If you’re on the lower end of the spectrum, which should be noted is the majority of the world, it doesn’t look good. Low-skilled and poorly paid workers have seen a drop in wages and living standards. In countries like Bangladesh and Cambodia, there has been a scramble to the bottom. Real wages have fallen in a pyrrhic race to be the most competitive market for textile production.
Companies are able to freely move their operations from one country to another in pursuit of the lost costs. If the companies were to relocate, which they could easily do since capital moves freely, then people would suddenly be out of work since they wouldn’t be able to move with their job. So as a result, people accept low wages with little choice.
On the other end of the spectrum things look rather different. If you’re part of a high-skill labour force, then it’s quite probable a company will want you to relocate for a job. This is so common that for the US tech sector alone,companies are putting forward nearly three times number of applicants than the number of available visas. Since skilled labour is relatively rare, companies are forced to hire where there is a significant supply, even if that supply doesn’t meet demand. The result is soaring wages for workers in those areas, like Silicon Valley, since there simply isn’t enough skilled labour to meet demand.
So the poor in many countries see their wages slide, all the while hearing about soaring prosperity elsewhere. But even if they can gather the resources to move, legal restrictions prevent people from moving to where they might find a better life. Nearly 2000 lives lost in the Mediterranean in the first four months of 2015 is just one indicator that this policy may be just as deadly as the miasma theory. Perhaps it is time to examine how we can balance movement of capital and people.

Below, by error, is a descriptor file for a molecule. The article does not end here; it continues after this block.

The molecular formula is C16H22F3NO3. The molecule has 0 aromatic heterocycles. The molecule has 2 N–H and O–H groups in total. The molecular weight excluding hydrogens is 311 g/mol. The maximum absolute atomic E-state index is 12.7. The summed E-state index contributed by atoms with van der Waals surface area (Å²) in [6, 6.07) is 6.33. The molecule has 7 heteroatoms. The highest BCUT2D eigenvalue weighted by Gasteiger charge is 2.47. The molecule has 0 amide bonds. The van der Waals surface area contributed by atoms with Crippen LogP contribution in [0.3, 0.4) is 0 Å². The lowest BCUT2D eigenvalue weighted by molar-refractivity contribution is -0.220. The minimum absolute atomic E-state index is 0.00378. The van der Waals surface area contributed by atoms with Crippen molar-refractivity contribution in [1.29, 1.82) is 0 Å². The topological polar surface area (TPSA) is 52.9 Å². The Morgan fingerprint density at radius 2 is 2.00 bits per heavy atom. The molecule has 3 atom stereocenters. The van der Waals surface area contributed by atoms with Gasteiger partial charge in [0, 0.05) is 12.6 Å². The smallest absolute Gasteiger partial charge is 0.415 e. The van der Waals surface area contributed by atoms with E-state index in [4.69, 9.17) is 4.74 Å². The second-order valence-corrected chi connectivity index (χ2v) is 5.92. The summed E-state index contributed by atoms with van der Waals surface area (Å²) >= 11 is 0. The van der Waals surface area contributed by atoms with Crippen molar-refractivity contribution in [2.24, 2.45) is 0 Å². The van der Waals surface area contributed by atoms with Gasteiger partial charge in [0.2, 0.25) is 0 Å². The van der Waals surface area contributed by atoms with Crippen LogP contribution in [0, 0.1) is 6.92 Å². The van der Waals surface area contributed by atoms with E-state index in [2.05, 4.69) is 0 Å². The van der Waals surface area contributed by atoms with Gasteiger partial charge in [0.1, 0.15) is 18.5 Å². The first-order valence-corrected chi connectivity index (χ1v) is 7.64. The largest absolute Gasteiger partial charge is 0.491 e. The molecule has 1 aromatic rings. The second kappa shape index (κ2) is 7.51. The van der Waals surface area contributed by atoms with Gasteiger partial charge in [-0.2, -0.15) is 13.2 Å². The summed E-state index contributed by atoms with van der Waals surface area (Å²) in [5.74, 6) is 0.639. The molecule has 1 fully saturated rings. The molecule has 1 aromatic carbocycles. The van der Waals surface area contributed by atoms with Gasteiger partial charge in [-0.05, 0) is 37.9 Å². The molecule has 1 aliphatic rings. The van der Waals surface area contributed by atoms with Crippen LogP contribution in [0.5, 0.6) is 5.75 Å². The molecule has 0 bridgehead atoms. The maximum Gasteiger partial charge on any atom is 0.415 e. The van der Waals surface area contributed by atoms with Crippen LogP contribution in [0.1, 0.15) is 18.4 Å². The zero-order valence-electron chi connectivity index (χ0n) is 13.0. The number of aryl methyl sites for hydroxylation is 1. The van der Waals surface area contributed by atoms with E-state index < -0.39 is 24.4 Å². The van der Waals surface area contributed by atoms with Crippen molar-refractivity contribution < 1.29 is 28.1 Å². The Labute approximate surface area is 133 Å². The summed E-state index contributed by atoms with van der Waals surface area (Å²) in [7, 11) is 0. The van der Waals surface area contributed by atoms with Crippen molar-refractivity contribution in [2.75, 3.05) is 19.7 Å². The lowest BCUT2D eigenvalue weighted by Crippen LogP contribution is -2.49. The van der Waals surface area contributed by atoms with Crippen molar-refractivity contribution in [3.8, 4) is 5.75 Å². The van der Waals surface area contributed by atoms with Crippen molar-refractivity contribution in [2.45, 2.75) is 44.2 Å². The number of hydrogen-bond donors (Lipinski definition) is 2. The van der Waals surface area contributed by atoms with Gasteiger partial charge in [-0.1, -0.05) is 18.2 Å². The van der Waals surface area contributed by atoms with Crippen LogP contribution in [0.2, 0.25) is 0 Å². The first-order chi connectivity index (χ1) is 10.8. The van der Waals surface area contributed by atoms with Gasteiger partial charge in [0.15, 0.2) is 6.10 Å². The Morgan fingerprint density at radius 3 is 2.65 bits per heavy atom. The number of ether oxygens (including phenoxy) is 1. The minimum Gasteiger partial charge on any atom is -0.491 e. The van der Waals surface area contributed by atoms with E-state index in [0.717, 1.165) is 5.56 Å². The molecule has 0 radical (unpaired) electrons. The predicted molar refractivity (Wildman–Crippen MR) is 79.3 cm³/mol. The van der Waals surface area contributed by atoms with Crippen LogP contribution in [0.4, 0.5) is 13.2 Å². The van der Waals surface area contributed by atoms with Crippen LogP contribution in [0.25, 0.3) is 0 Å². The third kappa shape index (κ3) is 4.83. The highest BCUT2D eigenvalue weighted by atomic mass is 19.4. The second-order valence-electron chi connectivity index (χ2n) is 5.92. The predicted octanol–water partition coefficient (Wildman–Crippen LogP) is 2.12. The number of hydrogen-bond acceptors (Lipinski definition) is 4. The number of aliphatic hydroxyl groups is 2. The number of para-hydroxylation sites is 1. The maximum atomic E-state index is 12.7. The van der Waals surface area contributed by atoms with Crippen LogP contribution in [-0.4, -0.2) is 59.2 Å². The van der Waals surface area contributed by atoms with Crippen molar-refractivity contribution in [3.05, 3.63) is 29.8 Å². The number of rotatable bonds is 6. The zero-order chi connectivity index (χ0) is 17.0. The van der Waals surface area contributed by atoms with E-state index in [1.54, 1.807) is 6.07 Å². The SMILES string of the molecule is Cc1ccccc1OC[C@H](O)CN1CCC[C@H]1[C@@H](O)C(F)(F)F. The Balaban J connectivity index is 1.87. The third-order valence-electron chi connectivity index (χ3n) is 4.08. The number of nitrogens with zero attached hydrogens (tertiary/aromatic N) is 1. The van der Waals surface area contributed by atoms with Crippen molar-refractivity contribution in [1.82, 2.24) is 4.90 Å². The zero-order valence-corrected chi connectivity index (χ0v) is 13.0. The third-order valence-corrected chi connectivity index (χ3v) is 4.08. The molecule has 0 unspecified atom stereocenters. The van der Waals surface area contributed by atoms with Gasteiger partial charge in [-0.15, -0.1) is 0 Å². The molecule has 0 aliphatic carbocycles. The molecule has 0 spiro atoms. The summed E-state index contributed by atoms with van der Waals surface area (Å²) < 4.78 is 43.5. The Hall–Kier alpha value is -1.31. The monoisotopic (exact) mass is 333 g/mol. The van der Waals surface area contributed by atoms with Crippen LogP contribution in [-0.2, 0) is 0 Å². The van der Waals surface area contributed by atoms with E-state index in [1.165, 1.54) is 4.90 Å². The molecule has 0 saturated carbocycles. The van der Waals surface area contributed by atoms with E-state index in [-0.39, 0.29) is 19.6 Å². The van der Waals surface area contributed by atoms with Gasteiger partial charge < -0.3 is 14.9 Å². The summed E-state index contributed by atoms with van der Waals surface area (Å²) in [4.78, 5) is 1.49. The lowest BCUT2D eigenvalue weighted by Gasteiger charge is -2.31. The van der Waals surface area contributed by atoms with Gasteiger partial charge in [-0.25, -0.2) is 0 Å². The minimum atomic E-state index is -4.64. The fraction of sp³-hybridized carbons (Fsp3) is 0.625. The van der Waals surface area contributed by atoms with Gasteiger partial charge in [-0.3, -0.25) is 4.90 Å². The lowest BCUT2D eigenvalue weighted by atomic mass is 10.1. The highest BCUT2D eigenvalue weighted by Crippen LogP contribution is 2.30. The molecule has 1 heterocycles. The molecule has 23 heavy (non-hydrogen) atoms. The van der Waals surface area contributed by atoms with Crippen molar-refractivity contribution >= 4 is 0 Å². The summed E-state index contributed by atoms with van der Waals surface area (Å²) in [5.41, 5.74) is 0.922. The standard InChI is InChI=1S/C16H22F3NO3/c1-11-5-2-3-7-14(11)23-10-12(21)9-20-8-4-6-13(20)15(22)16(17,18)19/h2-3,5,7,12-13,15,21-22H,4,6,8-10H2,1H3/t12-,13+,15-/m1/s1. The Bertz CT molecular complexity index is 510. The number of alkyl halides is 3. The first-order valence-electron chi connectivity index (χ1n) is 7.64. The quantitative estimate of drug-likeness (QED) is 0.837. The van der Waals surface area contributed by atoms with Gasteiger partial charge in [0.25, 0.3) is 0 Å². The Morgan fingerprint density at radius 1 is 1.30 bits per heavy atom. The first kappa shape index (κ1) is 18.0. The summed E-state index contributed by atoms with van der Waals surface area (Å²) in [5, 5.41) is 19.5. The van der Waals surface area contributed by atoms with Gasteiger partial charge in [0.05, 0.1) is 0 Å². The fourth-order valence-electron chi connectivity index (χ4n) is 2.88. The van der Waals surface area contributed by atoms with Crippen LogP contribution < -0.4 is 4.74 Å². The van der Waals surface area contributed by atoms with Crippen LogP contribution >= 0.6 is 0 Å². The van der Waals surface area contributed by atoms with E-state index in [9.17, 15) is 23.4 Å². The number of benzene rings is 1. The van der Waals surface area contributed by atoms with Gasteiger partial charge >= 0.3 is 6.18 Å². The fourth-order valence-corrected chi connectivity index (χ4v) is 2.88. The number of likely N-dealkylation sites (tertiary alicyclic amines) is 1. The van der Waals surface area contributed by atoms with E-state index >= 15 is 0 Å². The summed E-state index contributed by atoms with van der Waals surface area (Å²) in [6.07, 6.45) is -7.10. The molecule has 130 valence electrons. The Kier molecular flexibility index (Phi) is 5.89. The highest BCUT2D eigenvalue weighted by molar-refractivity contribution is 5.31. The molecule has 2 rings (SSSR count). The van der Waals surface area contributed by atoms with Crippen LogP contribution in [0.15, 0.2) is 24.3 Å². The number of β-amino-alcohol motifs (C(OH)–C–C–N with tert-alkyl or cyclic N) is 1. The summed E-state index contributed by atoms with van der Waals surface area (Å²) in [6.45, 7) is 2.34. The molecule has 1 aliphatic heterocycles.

3) Dietary choice— especially sugar
Type 2 Diabetes costs the NHS, and thus British tax payers, £10 billion a year. It costs the US economy $245 billion a year, which is roughly the GDP of Ireland. And that’s just one of the many diseases from lifestyle choices.
Whether you blame individuals for choosing to eat poorly, companies for peddling unhealthy foods, or the government for failing to educate children there is clearly a problem here. And it’s not just an issue for people living in poverty in wealthy countries, as is commonly asserted. In the US,men with higher incomes are more obese. And around the world South Africa, Libya, Egypt, Mexico, and Iraq all have higher rates of obesity among women than in the US.
When people have access to too many of the wrong calories, there seems to be a trend for us to over-consume. Yet efforts to curb that choice are met with vitriol and legal battles, such as Michael Bloomberg’s failed effort to limit soda sizes in New York.
Beyond the health impacts of free dietary choice, there are also global climate implications. The livestock industry is a bigger contributor to greenhouse gas emissions than all forms of transportation combined. And asCalifornia residents have recently discovered with almonds; a global market can mean land and water resources are syphoned away from local residents to meet demand elsewhere.
With a more limited range of dietary choices — whether self imposed or externally mandated — we could certainly achieve better health outcomes for the vast majority of people and also live more sustainably on our planet.
This isn’t to say I think we should launch the campaign to reverse these widely held policies. But, I can imagine a future in which, after looking at the evidence, we see it as absurd they were ever the norm. But if John Snow has a lesson for us beyond the importance of public health, then surely it is that we must constantly question our widely held beliefs and test them against each new piece of evidence we can find.